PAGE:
FAMILY TREE #10, available Wednesday from Image Comics, brings us ever closer to what is starting to feel like an inevitable conclusion in Family Tree. The horror and family drama elements are still going strong, just in different ways than before.
This is one family who has seen it all. If by all, you mean the fall of civilization as we know it. They’ve been through hell and back, and still, somehow have managed to stay together. Even when certain family members have taken on…different forms.
Created by Jeff Lemire, Phil Hester, Eric Gapstur, and Ryan Cody, Family Tree #10 brings readers ever closer to the conclusion of the series, leaving us with only two issues before the end. It’s amazing (and more than a little bit horrifying) to see how quickly this world has changed.
As the world changes, so do the dynamics. The sense of family drama is still there, but in fewer quantities than before. In its place is a survivalist element, as Josh struggles for survival – both in the past, and in the present.
Family Tree #10 is another harrowing addition to this series. One that isn’t afraid to get more than a little bit speculative about the future. It’s hard to say if this is wishful thinking, or if it is well and truly horrifying. I imagine any doubt will be erased over the course of the next two issues.
As with the past two issues, this one divides its time between the past and the present. There’s no narrator to tell us when a switch occurs, and yet it is clear as day when it does occur. That is how dramatically the world has been changing.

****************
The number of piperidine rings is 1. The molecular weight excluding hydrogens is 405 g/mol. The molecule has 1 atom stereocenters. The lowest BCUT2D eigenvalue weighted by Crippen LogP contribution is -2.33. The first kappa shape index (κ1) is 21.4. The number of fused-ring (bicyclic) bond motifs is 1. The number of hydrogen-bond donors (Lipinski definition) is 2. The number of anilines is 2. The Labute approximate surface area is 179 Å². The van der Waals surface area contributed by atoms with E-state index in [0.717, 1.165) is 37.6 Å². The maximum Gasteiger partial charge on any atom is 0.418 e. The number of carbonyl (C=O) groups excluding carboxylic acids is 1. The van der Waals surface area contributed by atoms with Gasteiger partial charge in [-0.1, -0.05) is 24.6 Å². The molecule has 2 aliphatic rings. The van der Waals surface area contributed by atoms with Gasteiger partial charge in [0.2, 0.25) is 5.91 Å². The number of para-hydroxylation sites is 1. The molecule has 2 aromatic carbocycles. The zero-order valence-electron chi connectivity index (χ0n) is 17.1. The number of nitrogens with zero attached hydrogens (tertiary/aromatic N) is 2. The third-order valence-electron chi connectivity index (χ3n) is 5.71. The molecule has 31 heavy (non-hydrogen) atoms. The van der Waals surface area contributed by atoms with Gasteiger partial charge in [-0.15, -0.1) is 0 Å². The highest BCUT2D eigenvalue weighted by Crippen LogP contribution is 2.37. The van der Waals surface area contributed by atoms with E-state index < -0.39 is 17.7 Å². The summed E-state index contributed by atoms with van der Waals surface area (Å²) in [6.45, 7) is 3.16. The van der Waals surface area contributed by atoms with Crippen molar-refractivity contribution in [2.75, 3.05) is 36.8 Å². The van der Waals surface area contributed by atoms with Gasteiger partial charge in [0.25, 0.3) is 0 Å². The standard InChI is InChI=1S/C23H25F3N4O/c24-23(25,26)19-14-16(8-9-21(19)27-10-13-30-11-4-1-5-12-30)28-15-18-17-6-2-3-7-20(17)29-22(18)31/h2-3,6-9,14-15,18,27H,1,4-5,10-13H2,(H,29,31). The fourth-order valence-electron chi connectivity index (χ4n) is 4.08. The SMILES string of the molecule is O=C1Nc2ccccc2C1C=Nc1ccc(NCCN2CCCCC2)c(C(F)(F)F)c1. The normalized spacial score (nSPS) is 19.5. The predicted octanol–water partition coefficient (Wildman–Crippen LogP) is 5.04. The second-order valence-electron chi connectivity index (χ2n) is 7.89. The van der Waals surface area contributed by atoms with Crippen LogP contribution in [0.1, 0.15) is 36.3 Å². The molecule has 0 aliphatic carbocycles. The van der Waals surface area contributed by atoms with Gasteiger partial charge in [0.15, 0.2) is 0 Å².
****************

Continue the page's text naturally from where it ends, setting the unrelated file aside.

It’s fascinating to see how much this one family has had to adapt in order to survive. In a way, the entire lot of them is almost unrecognizable between one point in time and the next. Done by intent, naturally. Though it does beg the question, how many more changes are in store for them?
The artwork inside Family Tree #10 is full of that stylized design we’ve come to expect at this point. Every page feels more organic than usual, which matches the theme and premise of the story with alarming accuracy.
Watching the characters age and grow has become a surprising highlight of this series. There are plenty of correlations to be made between then and their…less active family members. It’s quite clever, and credit should be given to the overall art style.
The color palette seemed to bring in lighter hues of green this time around, yet they appear to be serving a purpose. It helps to distinguish the fresh green of new growth. Versus the older trees and forests that become dominant later.
Family Tree #10 brings with it some dark changes, as well as some brighter moments as well. All of which will help make the reader even more curious to see how this series intends to conclude. After all, there are only a couple of issues left.